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How Coal Lifts Hundreds Of Millions Out Of Poverty

November 5, 2014

By Paul Homewood



"Access to energy is absolutely fundamental in the struggle against poverty," said World Bank Vice President Rachel Kyte. "It is energy that lights the lamp that lets you do your homework, that keeps the heat on in a hospital, that lights the small businesses where most people work. Without energy, there is no economic growth, there is no dynamism, and there is no opportunity." 




The Manhattan Institute have published a new report “NOT BEYOND COAL  : How the Global Thirst for Low-Cost Electricity Continues Driving Coal Demand”.


Executive Summary


Since 1973, coal consumption has grown faster than any other form of energy. Growth in coal consumption has been critical in providing electricity access in developing countries.

Based on the results of three different estimates, this paper finds that between 1990 and 2010, about 830 million people—the vast majority in developing countries—gained access to electricity due to coal-fired generation. Indeed, roughly twice as many people gained access to electricity due to coal as due to natural gas; and for every person who obtained access to electricity over that period from non-hydro renewable sources, such as wind and solar, about 13 gained access due to coal.

Coal-fired-generation capacity continues to grow in wealthy countries, too. For electricity production, no other energy source can currently match the black fuel when it comes to cost, scale, and reliability. In all, more than 500 gigawatts of new coal-fired capacity will likely be built worldwide by 2040. Given coal’s pivotal role in providing electricity to poor and wealthy countries alike, it is highly unlikely that global carbon-dioxide emissions will fall anytime soon.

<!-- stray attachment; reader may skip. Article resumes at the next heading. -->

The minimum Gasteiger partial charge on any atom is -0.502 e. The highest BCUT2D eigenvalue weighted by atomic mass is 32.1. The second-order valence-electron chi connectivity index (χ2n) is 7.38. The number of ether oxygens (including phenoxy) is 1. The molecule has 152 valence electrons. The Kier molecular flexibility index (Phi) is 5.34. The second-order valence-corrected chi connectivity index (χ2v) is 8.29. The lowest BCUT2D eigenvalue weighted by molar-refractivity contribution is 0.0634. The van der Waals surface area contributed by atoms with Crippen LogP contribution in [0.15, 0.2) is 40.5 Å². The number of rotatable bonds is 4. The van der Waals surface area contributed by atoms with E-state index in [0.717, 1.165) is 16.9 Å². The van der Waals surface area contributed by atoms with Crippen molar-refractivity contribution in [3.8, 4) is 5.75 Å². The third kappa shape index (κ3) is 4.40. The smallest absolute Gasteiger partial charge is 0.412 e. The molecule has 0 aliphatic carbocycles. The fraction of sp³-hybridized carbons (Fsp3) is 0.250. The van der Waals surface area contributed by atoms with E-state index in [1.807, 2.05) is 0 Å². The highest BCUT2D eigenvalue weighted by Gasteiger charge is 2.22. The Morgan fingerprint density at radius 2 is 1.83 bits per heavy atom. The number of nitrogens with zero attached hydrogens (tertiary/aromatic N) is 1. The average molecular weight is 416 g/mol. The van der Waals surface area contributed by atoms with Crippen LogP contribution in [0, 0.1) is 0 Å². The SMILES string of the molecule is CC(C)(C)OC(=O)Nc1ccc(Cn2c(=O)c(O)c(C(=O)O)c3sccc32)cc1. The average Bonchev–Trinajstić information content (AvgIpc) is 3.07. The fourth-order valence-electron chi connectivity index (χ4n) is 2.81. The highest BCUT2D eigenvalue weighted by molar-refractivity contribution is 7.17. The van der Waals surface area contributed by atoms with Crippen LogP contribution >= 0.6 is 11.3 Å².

There is a lot of useful detail, but this graph really tells the story.




It is incredibly naive for people to suggest that renewables such as wind and solar can ever make any meaningful contribution to global energy demand, never mind supplant fossil fuels.


Read the rest here.


Let me leave you with one more table and another quote.





“The importance of coal in the global energy mix is now the highest since 1971. It remains the backbone of electricity generation and has been the fuel underpinning the rapid industrialization of emerging economies, helping to raise living standards and lift hundreds of millions of people out of poverty.”[41]
—FATIH BIROL, chief economist, IEA

  1. Bloke down the pub permalink
    November 5, 2014 1:58 pm

    Last week on Channel 4, there was an episode of ‘ Unreported World’ , presented by Krishnan Guru-Murthy , called ‘India’s Electric Dream. On the whole, it was a well balanced programme showing India’s attempts to provide electricity for it’s people, and the problems with their poorly regulated open cast mining for coal. Local Greenpeace activists got coverage but so too did people reaping the benefits of being connected to the grid. Worth the effort of finding it on catch-up tv.

  2. November 5, 2014 6:34 pm

    Nigeria is about to start mining its 2.8bt of reserves for power use

  3. November 6, 2014 12:26 am

    Thanks, Paul.
    Burning coal is much better than burning trees, no matter from which side of the global warming controversy you look at it. Without cheap coal or gas people have to burn trees.

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